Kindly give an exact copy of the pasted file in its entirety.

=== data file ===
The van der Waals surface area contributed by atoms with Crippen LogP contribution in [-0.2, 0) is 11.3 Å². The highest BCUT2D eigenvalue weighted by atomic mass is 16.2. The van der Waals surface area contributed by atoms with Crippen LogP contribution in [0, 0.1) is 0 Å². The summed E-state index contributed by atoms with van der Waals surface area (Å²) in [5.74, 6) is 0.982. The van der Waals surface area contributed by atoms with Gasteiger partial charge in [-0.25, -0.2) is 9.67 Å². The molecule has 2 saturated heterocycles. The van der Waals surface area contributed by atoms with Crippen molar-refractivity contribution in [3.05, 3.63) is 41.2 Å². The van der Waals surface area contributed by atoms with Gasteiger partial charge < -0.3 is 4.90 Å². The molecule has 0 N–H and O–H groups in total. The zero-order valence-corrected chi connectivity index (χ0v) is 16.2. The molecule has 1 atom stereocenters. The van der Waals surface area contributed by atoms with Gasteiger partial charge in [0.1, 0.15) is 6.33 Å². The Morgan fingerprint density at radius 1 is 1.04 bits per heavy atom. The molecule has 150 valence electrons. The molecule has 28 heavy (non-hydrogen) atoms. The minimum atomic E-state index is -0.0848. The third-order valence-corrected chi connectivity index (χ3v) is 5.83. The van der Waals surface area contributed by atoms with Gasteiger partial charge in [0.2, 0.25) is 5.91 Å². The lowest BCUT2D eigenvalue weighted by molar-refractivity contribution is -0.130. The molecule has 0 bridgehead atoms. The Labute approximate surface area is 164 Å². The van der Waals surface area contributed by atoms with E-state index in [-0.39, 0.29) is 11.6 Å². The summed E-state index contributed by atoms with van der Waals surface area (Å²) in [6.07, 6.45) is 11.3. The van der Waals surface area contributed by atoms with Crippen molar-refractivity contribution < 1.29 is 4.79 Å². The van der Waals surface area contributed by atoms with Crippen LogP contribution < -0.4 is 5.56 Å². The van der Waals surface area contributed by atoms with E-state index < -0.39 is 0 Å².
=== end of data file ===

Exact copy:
The van der Waals surface area contributed by atoms with Crippen LogP contribution in [-0.2, 0) is 11.3 Å². The highest BCUT2D eigenvalue weighted by atomic mass is 16.2. The van der Waals surface area contributed by atoms with Crippen LogP contribution in [0, 0.1) is 0 Å². The summed E-state index contributed by atoms with van der Waals surface area (Å²) in [5.74, 6) is 0.982. The van der Waals surface area contributed by atoms with Gasteiger partial charge in [-0.25, -0.2) is 9.67 Å². The molecule has 2 saturated heterocycles. The van der Waals surface area contributed by atoms with Crippen molar-refractivity contribution in [3.05, 3.63) is 41.2 Å². The van der Waals surface area contributed by atoms with Gasteiger partial charge < -0.3 is 4.90 Å². The molecule has 0 N–H and O–H groups in total. The zero-order valence-corrected chi connectivity index (χ0v) is 16.2. The molecule has 1 atom stereocenters. The van der Waals surface area contributed by atoms with Gasteiger partial charge in [0.1, 0.15) is 6.33 Å². The Morgan fingerprint density at radius 1 is 1.04 bits per heavy atom. The molecule has 150 valence electrons. The molecule has 28 heavy (non-hydrogen) atoms. The minimum atomic E-state index is -0.0848. The third-order valence-corrected chi connectivity index (χ3v) is 5.83. The van der Waals surface area contributed by atoms with Gasteiger partial charge in [0.2, 0.25) is 5.91 Å². The lowest BCUT2D eigenvalue weighted by molar-refractivity contribution is -0.130. The molecule has 0 bridgehead atoms. The Labute approximate surface area is 164 Å². The van der Waals surface area contributed by atoms with E-state index in [-0.39, 0.29) is 11.6 Å². The summed E-state index contributed by atoms with van der Waals surface area (Å²) in [6.07, 6.45) is 11.3. The van der Waals surface area contributed by atoms with Crippen molar-refractivity contribution < 1.29 is 4.79 Å². The van der Waals surface area contributed by atoms with Crippen LogP contribution < -0.4 is 5.56 Å². The van der Waals surface area contributed by atoms with E-state index < -0.39 is 0 Å².